London based American nurse, Lady Susan Ashwood, is at the hospital awaiting the imminent arrival of injured soldiers. She is hoping that her enlisted son, Sir John Ashwood II, who ... See full summary »
Movie version of the BBC TV play that first addresses some of the major social issues of the day. A girl from a rich family in Chelsea is bored and decides to go "slumming" in depressed ... See full summary »
After Florence Fallon's father dies unappreciated in the church where he preached for many years, she becomes embittered and loses faith. She teams up with Horsby, a con man, and performs ... See full summary »
English dancehall actress Julia Packett hasn't seen her daughter since Susan was a few months old, having given her up to be raised by her respectable and wealthy father William (whom Julia... See full summary »
London based American nurse, Lady Susan Ashwood, is at the hospital awaiting the imminent arrival of injured soldiers. She is hoping that her enlisted son, Sir John Ashwood II, who resembles his father both in appearance and temperament, is not among those injured. As she waits, she remembers back to WWI when her husband, Sir John Ashwood I, was enlisted, and the waiting she endured on any news from and about him while he was away in battle. From a humble background, Sue almost didn't meet Sir John let alone marry him as she and her father, Hiram Dunn, the publisher of a small daily newspaper, were only in London in April 1914 on a two week vacation - her first ever trip - that was not going very well when by happenstance she got invited on her last day in London to the king's ball, where Sir John was awaiting the arrival of another young woman with who he was supposed to keep company for the evening. Despite being mutually attracted to each other, the patriotic Sue didn't know ... Written by
Irene Dunne reads a telegram from her Anglophobe father to a group of English people. Her father begs her not to marry an Englishman she is in love with and tells her "You're a Yankee through and through! Think of Paul Revere! Think of the Old North steeple! Remember the Alabama!" The viewer may become confused at this point. "Remember the Alabama"? Shouldn't it be "Remember the Alamo"? However, since the context of the telegram is anti-British any mention of the Alamo would be irrelevant. What Irene Dunne's father is apparently taking about is the C.S.S. Alabama, one of several Confederate warships that were built in British shipyards over United States protest during the Civil War. These ships attacked U.S. shipping in the Atlantic Ocean. Since Irene Dunne arrives in England in April of 1914 and married just before August 4, 1914 when Great Britain declared war on Germany, the telegram was probably sent close to the 50th anniversary of the sinking of the Alabama by the U.S.S. Kearsarge on June 19, 1864 in the English Channel. The United States sued Great Britain in 1869 over the building of the Confederate warships and was awarded $15,500,000. See more »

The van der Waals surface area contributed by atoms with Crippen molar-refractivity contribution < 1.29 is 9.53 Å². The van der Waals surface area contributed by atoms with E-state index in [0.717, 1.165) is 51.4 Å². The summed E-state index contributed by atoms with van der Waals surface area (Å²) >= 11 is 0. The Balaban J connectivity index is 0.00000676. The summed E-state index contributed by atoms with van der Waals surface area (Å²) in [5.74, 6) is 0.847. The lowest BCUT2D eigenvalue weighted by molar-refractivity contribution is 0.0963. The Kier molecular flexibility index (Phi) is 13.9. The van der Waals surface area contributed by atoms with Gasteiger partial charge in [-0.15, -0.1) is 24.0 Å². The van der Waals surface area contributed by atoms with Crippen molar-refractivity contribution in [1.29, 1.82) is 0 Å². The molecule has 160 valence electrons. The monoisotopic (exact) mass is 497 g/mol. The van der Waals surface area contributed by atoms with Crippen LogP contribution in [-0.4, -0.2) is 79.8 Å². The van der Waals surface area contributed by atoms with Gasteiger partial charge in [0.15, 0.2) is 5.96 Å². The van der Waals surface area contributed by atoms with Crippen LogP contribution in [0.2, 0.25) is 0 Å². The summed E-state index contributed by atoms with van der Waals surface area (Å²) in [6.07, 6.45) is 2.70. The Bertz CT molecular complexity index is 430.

I have a dissenting voice about White Cliffs of Dover. Most reviewers seem to love it. I thought the movie began well, but descended into sappiness before it (mercifully) ended. When did it lose its way? Probably around the 2/3 mark. The plot line of a high-spirited Yankee being swept off her feet by a member of the "landed gentry" caught my interest. One knew from the date of their meeting that WWI was looming over their romance. And knowing that the movie was produced during WWII, I could almost write the rest of the plot. The problem with the film, for me, was in the execution. The last third of it became self-consciously sentimental and dreary, the weepiness intermingled with the over-the-top attempt to stir the fires of patriotism in viewers. The sounds of a military band and the sight of our soldiers marching on a heroic mission always thrill me, personally. My son is in the military. And WWII is the epitome of heroic times. But I did not appreciate the way the movie clumsily tried to manipulate my thoughts and feelings. What I did love about the film were the superb character actors--Frank Morgan at his best, Dame May Witty, Gladys Cooper, C. Aubrey Smith, and the young Roddy McDowall. It was fun seeing other familiar faces--Van Johnson, Elizabeth Taylor, Tom Drake. Again, I have to differ with viewers who loved Irene Dunne in this part. Her portrayal just didn't work for me. I could see Greer Garson as better suited for the role. I felt the others--Morgan, Smith, Witty, Alan Marshal who played her husband, and even McDowall--carried Dunne along and gave her believability. Two aspects of the movie I especially applaud. First, the significance of Dieppe in the lives of the main characters brought an emotional weight and synchronicity to the film that has stayed with me. And Nanny's final scene helped me to understand the whole situation through her sad, old eyes. I will remember that touching moment when all the marching bands have passed.
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